Tuttle, Norton Ray, The life of Norton Ray Tuttle, [5-7].
In crossing the south fork of the Platte River, the weather was very warm; I was in the wagon nearly all the day making a breakwater to prevent our wagons from being broken, when we went off the ferry boat. The violent exercise in the water, under the burning sun, brought on an attack of brain fever, from which I think I would have died if it had not been for the power of God in my behalf. I was moved upon by the spirit to be baptized for my health, when I was lifted out of the water I was perfectly free from the pain and fever which I had suffered for three days and nights. I felt that I had the faith and prayers of the entire camp.
I do not remember anything outside of the daily routine of camp life until we arrived at the last crossing of the Sweetwater River. Here we encountered a fierce snowstorm, the snow drifting from two to three feet around our wagons. Fortunately the storm extended only three of four miles to the west of us. Here we ascertained that a number of our people were short of provisions. The captain taking inventory of our stock put us on half rations until we could get relief from Salt Lake City. Other companies were in the same condition. I will here state that there were twenty-one companies organized on the Missouri River that year, with an average of fifty wagons each. A council was held and the captains of the various companies decided to start someone to Salt Lake on foot, as we had no horses that could make the journey of one hundred and seventy miles. I was selected and a brother by the name of Adams. We were notified on Sunday at twelve o-clock, and we started in one hour.
Our outfit for the journey was two blankets, one tin cup, one knife, and one hatchet. Not taking any provisions with us, we had to travel at night until we overtook some company with which we could stay. The nights were very cold for October. We had to break ice with sticks in the morning when we had a stream to cross. It was rather cold bathing our feet in the icy waters in the morning. We had the privilege of doing this nineteen times in the forenoon of the day we traveled up canyon creek, about thirty miles east of Salt Lake City. As we began to ascend the big mountain it began to snow. The snow was about five inches deep on the summit, with about the same depth of dust under the snow. I had but one pair of extra shoes when I left the Missouri River. As they were wood pegged buttons they soon went to pieces on the plains.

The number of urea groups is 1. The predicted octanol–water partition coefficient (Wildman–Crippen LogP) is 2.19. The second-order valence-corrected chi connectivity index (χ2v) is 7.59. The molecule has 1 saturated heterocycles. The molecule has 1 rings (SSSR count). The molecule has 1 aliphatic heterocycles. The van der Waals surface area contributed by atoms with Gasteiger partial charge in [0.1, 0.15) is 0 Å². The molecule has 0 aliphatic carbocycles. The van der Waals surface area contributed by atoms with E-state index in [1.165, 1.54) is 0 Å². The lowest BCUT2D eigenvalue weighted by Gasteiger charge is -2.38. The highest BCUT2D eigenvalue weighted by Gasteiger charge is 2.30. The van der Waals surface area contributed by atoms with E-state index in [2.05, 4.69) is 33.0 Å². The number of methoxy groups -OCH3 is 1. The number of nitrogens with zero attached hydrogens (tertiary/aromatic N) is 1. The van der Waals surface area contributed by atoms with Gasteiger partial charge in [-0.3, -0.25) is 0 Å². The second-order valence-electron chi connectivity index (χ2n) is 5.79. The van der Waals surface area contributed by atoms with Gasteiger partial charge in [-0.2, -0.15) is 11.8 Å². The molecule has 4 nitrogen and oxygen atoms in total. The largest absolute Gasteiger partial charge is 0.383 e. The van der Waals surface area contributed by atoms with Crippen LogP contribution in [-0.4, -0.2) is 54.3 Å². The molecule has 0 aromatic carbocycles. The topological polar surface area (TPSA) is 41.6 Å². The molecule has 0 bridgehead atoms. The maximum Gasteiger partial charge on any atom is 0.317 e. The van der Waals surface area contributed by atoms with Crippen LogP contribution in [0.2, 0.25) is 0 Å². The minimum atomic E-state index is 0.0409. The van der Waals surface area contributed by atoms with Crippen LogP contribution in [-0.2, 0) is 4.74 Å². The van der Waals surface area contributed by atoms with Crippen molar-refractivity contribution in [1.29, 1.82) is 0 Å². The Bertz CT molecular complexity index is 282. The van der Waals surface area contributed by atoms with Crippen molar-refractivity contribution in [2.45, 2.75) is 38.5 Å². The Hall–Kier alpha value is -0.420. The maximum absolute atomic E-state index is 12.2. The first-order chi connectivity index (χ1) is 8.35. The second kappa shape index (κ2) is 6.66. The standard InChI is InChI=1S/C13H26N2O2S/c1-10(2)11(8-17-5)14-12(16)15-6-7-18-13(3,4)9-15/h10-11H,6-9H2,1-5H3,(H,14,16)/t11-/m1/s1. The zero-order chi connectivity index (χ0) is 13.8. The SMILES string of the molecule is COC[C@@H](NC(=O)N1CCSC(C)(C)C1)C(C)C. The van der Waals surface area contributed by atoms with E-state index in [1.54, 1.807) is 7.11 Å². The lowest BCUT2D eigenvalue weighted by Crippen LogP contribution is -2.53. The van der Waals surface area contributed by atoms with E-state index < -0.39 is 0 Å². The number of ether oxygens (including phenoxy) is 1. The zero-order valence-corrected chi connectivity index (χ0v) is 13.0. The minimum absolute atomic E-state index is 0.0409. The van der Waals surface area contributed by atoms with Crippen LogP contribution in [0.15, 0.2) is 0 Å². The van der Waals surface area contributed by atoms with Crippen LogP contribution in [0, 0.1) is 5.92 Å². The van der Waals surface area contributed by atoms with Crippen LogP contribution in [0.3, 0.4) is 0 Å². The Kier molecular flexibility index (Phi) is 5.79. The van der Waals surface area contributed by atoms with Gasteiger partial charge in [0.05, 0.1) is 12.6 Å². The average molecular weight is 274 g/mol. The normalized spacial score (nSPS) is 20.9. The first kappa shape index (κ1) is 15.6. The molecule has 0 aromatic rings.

I was now traveling in the snow with moccasins, the bottoms were getting full of holes and I would have to stop and unload them when there was not room inside for my feet. To add to my discomfort one of my ankles that had been sprained on the plains began to swell and became very painful. Night was coming on as I was coming out of Emigration Canyon and it was raining very hard. I had not seen my companion for several hours and I had walked since early morning in the snow and mud without anything to eat. Being very faint and weary, as well as lame, I sat down to rest for a few minutes, Apostle Orson Hyde came along with a wagon and two yoke of oxen and a boy with the same kind of team—both were loaded with wood. I asked the boy if I could ride. I got on the wagon, the rain was pouring down in torrents, and I soon began to get cold. I had told the boy how lame I was and he said, "You take this quilt I have around me, and I will get off and run.["] So he put the ship to the oxen. AS we came down off the bench where Camp Douglas now stands, I saw a light and asked the boy to stop, and with chattering teeth, I went to the house where I saw the light and asked if I could stay that night. The brother said, "We just have one small room. I came across the plains last year, have no clothes to offer you, only one bed, but you are welcome to such as we have.["] It was ten-o-clock at night, the brother made a roaring fire in the fire-place, the good sister started getting supper while I was turning myself before the fire getting dry and warm. After supper the sister took part of their bedding and made me a bed on the floor. WE said our prayers and I was down in the arms of Morpheus.